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A House Divided? (May 1 issue) provoked significant response from readers. Here are several of the surprisingly similar comments we received.
5 Tips for Using Pinterest to Market Your Practice
Pinterest is a very popular, but often under-utilized, social media platform where people can bookmark, or "pin," fun and interesting things from all across the internet.
PCOM Granted Regional Accreditation
Pacific College of Oriental Medicine (PCOM) recently announce it has received regional accreditation from the Western Association of Schools and Colleges (WASC). This achievement reflects five years of hard work on the part of faculty, staff, and students.
Giving Vets the Care They Deserve
The Department of Veterans Affairs (VA) administers the largest integrated health care system in the United States.
Leg-Length Inequality and Pelvic Fixation: A New Approach to the Negative Derifield (Part 2)
As we noted in our previous article, with a positive Derifield (+D), the doctor observes the reactive (shorter) leg in the prone position that becomes longer or "crosses over" in the flexed position.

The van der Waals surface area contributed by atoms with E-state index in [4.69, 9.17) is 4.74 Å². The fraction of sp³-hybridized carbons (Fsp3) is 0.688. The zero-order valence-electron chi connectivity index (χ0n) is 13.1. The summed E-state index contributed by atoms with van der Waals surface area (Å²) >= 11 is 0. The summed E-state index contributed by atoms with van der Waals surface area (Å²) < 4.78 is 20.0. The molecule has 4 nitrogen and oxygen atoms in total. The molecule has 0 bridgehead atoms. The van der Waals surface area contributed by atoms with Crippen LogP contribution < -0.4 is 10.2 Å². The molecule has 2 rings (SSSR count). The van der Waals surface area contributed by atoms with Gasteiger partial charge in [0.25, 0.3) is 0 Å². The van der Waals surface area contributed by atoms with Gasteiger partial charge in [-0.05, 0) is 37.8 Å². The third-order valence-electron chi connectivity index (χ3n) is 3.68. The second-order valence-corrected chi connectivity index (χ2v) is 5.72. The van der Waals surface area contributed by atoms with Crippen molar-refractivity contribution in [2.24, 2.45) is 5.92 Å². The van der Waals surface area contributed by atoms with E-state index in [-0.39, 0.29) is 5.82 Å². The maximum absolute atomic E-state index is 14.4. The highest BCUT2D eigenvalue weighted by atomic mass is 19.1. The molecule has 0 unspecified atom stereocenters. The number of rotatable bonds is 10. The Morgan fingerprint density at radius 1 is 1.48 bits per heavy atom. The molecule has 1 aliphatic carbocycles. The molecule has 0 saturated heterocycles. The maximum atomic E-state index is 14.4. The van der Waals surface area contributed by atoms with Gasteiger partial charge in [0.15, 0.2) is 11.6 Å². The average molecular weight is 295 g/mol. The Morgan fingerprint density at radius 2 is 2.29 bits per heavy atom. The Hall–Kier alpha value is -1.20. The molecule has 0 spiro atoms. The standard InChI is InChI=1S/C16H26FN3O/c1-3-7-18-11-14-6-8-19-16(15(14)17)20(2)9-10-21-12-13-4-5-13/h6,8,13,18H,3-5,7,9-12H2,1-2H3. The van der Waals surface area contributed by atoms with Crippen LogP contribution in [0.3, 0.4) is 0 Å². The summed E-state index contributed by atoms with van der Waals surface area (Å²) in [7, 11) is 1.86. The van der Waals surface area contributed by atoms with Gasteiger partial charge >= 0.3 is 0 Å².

The Challenges of Integrating Eastern and Western Medicine
My Masters thesis was titled, "The Challenges of Integrating Eastern and Western Medicine," which highlighted several reasons why it is hard for these two worlds to mix.
Green Tea Improves Cognitive Function in Elderly Subjects
Publishing their results in the journal Nutrients in May 2014, researchers showed that drinking the equivalent of 2-4 cups of brewed green tea (or bottled tea) daily improved cognitive function or reduced the progression of cognitive dysfunction in elderly subjects.
Our Biggest Challenges to Compete in Wellness Care
In the first article in this four-article series [May 1 DC], I made the case that chiropractors should either embrace offering lifestyle wellness in their practices or face the possibility of losing their place in the wellness care marketplace.
Animal Acupuncture: A Case Study in the Treatment of Traumatic Injury in the Equine
The rise of animal acupuncture in the U.S. began in the early 1970's as a result of the work by members of the National Acupuncture Association in Westwood, Calif.
Marijuana, Apathy and Chinese Medicine, Part 1
This article was written in response to the unheeded acceptance of marijuana as a harmless substance that potentially does good when used for the medical relief of pain.
Rethinking Musculoskeletal Pain – A Public Health Perspective
The American Public Health Association (APHA) is the world's oldest and largest association of its kind, founded more than 140 years ago and boasting over 25,000 members.
How Much Do You Know About the Benefits of Birds Nest?
Edible bird's nest is the nest made by the Swiftlet bird of Southeast Asia that is usually prepared as a soup and prized in Chinese culture as a healthful delicacy.
Medicine is Clumsy, Don't You Be